The Power of Positive Thinking

Now let’s talk about headspace. Getting in a good frame of mind is critical for interview success. But our desire to succeed can introduce disproportionate worry. Our imaginations are very good at dreaming up all sorts of “worst case scenarios” and “what ifs” that aren’t likely to occur. While it’s easy to jump to conclusions and catastrophize things, try to catch your negative thinking when it arises and challenge unfair assumptions. Focus on positive, encouraging self-talk instead. Here are ways to start thinking more positively:
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Try meditation or a relaxation app like Headspace to cultivate mindfulness and self-compassion.

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Use the STOP technique to gain perspective and defuse anxiousness. This simple and quick mental trick can help you manage stress in real-time, so feel free to use this strategy before, during, and after your interview.

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Make a gratitude list and/or give yourself a pep talk. There are likely many positive things happening in your life (including an interview invitation!). Take a second to pump yourself up instead of psyching yourself out.

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Practice visualization. Imagine you’ve already earned the interviewer’s attention and trust. They’re keen to hear what you have to say. Better yet, imagine you already have the job! Close your eyes and think about what you’d do on your first day of work. Make note of how the visualization made you feel, as well as any questions that pop to mind.

As your interview approaches, remember that you’ve been asked to attend because you show potential. Stay in good spirits and resist the temptation to “fear”cast. You can’t predict the future, but you can prepare for it.

There’s No Substitute for Preparation

Want to know the #1 tip for overcoming interview nerves? It’s being prepared! Proper preparation can help you feel more sure of yourself, so you can project confidence during your interview. When you’re asked to interview for a position, we encourage you to put on your detective hat and research everything you can about the employer. Who are the key players within the organization? What are the company’s mission, vision, and values? What products or services do they offer, and who is their target audience/market? While you’re certainly not expected to know everything about an employer, most interviewers expect you to have done your homework. Arm yourself with knowledge, and experience the many benefits.
Ashley Watkins Certified Resume Writing at WriteStepResumes
“You can generally find the name of the hiring manager by searching for a position title + XYZ company on LinkedIn. Once you’ve found them, look for commonalities in career trajectory, professional associations, or hobbies and use this information to spark a connection. I wouldn’t recommend sending a friend request on social networks like Facebook just yet since you don’t want to overstep. Always proceed with caution.”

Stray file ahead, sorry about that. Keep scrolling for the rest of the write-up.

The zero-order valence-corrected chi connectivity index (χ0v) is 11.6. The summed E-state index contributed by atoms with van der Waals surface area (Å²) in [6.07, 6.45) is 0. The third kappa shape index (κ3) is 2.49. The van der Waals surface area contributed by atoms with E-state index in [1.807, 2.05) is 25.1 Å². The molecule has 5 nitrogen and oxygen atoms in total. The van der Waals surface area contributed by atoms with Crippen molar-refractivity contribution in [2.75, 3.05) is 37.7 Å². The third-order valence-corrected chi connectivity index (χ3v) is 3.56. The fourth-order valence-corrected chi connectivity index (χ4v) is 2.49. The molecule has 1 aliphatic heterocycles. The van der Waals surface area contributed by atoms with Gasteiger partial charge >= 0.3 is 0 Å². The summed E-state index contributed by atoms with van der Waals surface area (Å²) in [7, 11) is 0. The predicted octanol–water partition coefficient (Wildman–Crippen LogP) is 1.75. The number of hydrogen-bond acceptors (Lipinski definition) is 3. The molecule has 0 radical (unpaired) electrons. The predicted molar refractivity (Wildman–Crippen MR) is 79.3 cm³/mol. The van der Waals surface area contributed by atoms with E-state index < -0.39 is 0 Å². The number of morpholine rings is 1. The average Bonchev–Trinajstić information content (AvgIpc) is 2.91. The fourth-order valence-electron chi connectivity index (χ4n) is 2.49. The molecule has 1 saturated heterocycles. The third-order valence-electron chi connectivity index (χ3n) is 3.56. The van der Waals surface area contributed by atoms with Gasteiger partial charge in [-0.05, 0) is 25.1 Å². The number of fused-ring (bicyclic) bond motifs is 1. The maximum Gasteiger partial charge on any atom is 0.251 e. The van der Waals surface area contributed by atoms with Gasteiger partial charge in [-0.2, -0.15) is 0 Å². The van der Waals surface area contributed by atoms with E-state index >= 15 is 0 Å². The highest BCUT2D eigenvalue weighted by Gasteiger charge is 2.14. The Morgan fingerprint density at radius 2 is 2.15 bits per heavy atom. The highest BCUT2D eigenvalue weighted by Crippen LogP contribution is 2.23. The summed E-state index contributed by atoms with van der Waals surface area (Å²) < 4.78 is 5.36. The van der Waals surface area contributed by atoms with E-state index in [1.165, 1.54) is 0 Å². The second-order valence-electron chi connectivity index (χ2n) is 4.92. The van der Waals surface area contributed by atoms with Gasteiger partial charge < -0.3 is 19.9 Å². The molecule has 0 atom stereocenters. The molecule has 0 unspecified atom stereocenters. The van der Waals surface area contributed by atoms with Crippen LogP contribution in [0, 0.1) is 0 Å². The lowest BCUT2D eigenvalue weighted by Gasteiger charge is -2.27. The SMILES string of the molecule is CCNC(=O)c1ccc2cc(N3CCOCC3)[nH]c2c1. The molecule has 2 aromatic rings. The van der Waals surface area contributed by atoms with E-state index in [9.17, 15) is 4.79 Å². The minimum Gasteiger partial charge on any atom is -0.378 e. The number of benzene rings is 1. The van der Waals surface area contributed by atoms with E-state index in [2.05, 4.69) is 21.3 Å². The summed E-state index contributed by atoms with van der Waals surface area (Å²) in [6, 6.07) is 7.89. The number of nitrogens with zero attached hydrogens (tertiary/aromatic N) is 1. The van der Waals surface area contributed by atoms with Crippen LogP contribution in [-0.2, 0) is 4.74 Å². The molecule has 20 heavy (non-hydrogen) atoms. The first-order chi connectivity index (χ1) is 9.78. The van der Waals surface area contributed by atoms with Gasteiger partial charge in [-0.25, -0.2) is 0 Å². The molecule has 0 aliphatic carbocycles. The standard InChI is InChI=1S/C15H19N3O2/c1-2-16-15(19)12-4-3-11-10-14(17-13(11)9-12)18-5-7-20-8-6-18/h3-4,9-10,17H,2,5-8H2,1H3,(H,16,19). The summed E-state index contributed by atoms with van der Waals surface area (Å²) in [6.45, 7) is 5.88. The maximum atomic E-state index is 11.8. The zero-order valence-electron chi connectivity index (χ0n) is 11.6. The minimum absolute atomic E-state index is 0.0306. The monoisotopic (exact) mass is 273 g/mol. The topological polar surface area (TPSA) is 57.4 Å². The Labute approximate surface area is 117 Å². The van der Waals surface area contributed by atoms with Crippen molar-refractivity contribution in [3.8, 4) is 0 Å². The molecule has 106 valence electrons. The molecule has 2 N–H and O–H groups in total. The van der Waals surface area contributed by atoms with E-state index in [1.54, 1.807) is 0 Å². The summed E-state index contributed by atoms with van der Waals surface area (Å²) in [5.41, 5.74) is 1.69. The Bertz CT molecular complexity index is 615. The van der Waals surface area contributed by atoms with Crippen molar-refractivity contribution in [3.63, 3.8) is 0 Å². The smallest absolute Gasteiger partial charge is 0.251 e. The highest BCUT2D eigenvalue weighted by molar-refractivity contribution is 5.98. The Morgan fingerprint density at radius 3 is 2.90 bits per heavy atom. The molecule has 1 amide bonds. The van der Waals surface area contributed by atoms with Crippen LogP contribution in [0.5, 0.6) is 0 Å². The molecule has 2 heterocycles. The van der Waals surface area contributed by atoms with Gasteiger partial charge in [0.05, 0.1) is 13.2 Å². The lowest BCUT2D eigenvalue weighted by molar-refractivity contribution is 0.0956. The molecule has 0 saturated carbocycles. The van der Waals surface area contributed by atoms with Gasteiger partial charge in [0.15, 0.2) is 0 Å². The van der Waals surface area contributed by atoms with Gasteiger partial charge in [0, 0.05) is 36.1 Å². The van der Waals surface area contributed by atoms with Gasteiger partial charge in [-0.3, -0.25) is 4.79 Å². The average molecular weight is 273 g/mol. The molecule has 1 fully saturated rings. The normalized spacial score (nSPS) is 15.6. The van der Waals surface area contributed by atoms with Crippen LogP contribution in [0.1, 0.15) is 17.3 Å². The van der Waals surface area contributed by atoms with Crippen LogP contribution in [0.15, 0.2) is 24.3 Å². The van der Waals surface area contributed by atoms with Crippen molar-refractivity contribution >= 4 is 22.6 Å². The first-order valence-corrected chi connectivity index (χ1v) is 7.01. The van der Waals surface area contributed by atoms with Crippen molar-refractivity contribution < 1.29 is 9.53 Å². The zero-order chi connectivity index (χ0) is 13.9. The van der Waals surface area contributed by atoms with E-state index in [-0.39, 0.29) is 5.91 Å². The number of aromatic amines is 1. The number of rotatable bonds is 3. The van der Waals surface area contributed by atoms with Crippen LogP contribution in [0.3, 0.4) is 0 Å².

Ashley Watkins CERTIFIED RESUME WRITER & JOB SEARCH AND INTERVIEW COACH writestepresumes.com
In addition to pre-interview research, there are other actions you can take to get ready. Prepare everything you may need for your interview no later than the night before your interview (ideally, well in advance). For example, choose a professional outfit that you know you’ll feel good wearing. This will alleviate indecision the morning of your interview, so you can focus instead on creating a good first impression.

What you choose to bring or not bring to your interview is a personal decision, but common items include:

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A copy of your resume/CV

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Pen and paper (a small notebook is best; don’t bring loose sheets of paper that can easily be misplaced or fall out of order)

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A copy of the job description

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Depending on the position, your portfolio or writing samples

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Name and contact information for one-three references

If you’ve been invited to a digital interview, don’t fret! You can learn absolutely everything you need to prepare yourself for success with these video interview tips. This one-stop ultimate guide provides a free tech check and expert advice to ace your virtual interview. We encourage you to read it to increase your preparedness.

Other Popular Ways to Destress

In this article, we’ve discussed many different tactics people often use to calm their nerves. Here are more strategies for those experiencing interview anxiety:

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Reduce the magnitude of the event in your mind. While your interview is of course important, sometimes it’s helpful to temporarily depreciate that importance a little. Think of the interview as just an exciting chance to network and meet new people. This easy-going approach to interviewing can help you relax enough to perform well.